Shannon and Dean Hale’s novels about Squirrel Girl’s early adventures are also very highly recommended for middle-graders and advanced younger readers, as are Ryan North's Power Pack, Jugheah, and Adventure Time graphic novels. His choose-your-own-adventure books, Romeo and/or Juliet and To Be or Not to Be, as well as his nonfiction book How to Invent Everything are recommended for teens, adults and more advanced middle-grade readers.
I just can't recommend The Unbeatable Squirrel Girl written by Ryan North and illustrated Erica Henderson highly enough.
But wait, as they like to say in infomercials, there's more!
A Partial List of Other Recommended Graphic Novels for Kids and Teens
OZ: The Complete Collection adapted by Eric Shanower, art by Skottie Young (7+ for some tense situations)
Bone by Jeff Smith (7+ for some tense situations and bad behavior)
The Ballad of YaYa by Patrick Marty (10+ for very tense situations. This series deals realistically with war from a child's perspective.)
The Okay Witch by Emma Steinkellner (7+ for some tense situations)
Giant Days by John Allison (older YA for adult situations)
Harley Quinn: Breaking Glass by Mariko Tamaki, art by Steve Pugh (10+ for tense situations and bad behavior)
Zatanna and the House of Secrets by Matthew Cody, art by Yoshi Yoshitani (grades 1-4)
The Backstagers by James Tynion IV (7+ for some tense situations and mild, not graphic romance)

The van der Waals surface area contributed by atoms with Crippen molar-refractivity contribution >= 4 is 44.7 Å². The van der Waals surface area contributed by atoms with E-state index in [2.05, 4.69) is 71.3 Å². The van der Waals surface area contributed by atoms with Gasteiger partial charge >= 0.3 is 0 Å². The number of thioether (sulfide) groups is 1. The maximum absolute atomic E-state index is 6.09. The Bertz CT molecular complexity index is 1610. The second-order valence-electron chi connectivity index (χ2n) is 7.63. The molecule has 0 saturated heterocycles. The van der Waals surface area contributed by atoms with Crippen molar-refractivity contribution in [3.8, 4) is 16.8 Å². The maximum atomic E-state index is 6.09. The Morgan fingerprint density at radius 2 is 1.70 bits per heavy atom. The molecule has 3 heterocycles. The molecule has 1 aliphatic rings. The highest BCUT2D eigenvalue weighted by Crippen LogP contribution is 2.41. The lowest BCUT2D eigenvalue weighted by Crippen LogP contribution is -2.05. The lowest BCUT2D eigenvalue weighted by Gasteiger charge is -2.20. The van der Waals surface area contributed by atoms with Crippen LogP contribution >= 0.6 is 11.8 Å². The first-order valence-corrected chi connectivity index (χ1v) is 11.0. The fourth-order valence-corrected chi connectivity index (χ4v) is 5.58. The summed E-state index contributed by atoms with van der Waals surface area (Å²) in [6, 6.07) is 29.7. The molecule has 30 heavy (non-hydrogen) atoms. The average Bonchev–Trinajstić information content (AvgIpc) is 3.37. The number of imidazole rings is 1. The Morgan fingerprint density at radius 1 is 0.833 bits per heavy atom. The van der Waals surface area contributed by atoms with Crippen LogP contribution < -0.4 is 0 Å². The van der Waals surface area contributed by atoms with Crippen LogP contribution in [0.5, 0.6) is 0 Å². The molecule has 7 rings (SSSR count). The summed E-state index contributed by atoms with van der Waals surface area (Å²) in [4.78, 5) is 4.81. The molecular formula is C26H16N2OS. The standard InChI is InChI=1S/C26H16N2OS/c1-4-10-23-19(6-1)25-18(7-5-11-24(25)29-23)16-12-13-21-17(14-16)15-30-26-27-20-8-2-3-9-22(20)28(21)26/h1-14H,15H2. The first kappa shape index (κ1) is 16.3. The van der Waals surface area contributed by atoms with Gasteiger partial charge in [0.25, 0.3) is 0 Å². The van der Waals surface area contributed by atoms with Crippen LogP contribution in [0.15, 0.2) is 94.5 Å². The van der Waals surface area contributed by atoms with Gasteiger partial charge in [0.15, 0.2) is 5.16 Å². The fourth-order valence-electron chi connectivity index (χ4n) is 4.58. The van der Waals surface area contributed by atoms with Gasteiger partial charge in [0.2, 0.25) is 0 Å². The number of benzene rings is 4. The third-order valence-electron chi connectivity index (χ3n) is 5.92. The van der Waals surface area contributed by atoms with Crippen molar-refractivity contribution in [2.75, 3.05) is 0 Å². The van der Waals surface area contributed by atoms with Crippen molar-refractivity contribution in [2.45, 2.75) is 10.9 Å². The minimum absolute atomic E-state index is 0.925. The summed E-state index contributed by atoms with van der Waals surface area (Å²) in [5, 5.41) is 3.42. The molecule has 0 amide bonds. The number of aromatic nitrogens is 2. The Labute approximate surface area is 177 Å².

Lumberjanes by Shannon Watters, Grace Ellis, Brooklyn A. Allen and Noelle Stevenson, who created the new She-Rah and the Princesses of Power (7+ for some tense situations and mild, not graphic romance)
Space Boy by Stephen McCranie (10+ for tense situations and peril, some implied violence, and teen romance)
Enola Holmes by Séréna Blasco, originally published in France, based on the novels by Nancy Springer that inspired the Netflix series starring Emma Watson (10+ for tense situations, bad behavior, and implied violence)
Brave, Awkward and Crush by Svetlana Chmakova (10+ for middle-grade subject matter, such as first crushes, school gossip, and bullying. Particularly recommended for school libraries)
Roller Girl by Victoria Jamieson (7+)
The Prince and the Dressmaker by Jen Wang (10+)
Stargazing by Jen Wang (7+ this book involves a tense situation with a child who has a serious medical issue)
The Deep & Dark Blue by Niki Smith (7+)
Jughead by Chip Zdarsky, illustrated by Erica Henderson, and Jughead by Ryan North and illustrated by Derek Charm (ALL ages. I learned to read with Archie Comics, and these are Archie Comics written by North and Zdarsky. Nuff said.)
Adventure Time by Ryan North (ALL ages with some mild tension)
Amulet by Kazu Kibuishi (7+ Super easy to read but high in tension, perfect for middle-grade reluctant readers)
Avatar: The Last Airbender, based on the animated series from Nickelodeon (7+ High in tension and peril, some violence, though nothing graphic, some romance but nothing shown beyond kissing)
Sisters, Smile, and Guts by Raina Telgemeier (all ages, although Sisters deals realistically with sibling rivalry and Guts deals realistically with a health issue, particularly recommended for school libraries)
El Deafo by Cece Bell (all ages, autobiographical, deals with growing up with hearing loss)
Lightfall: The Girl and the Galdurian (7+ for some tense situations)
Diana: Princesss of the Amazons by Shannon and Dean Hale, illustrated by Victoria Ying (grades 1-4, easy to read, some tension, peril, and naughty behavior)
More: The Unstoppable Wasp, Spider-Man (by Brian Michael Bendis), Ironheart, Supergirl: Being Super, All-New Wolverine, Marvel’s Runaways, Ms. Marvel by G. Willow Wilson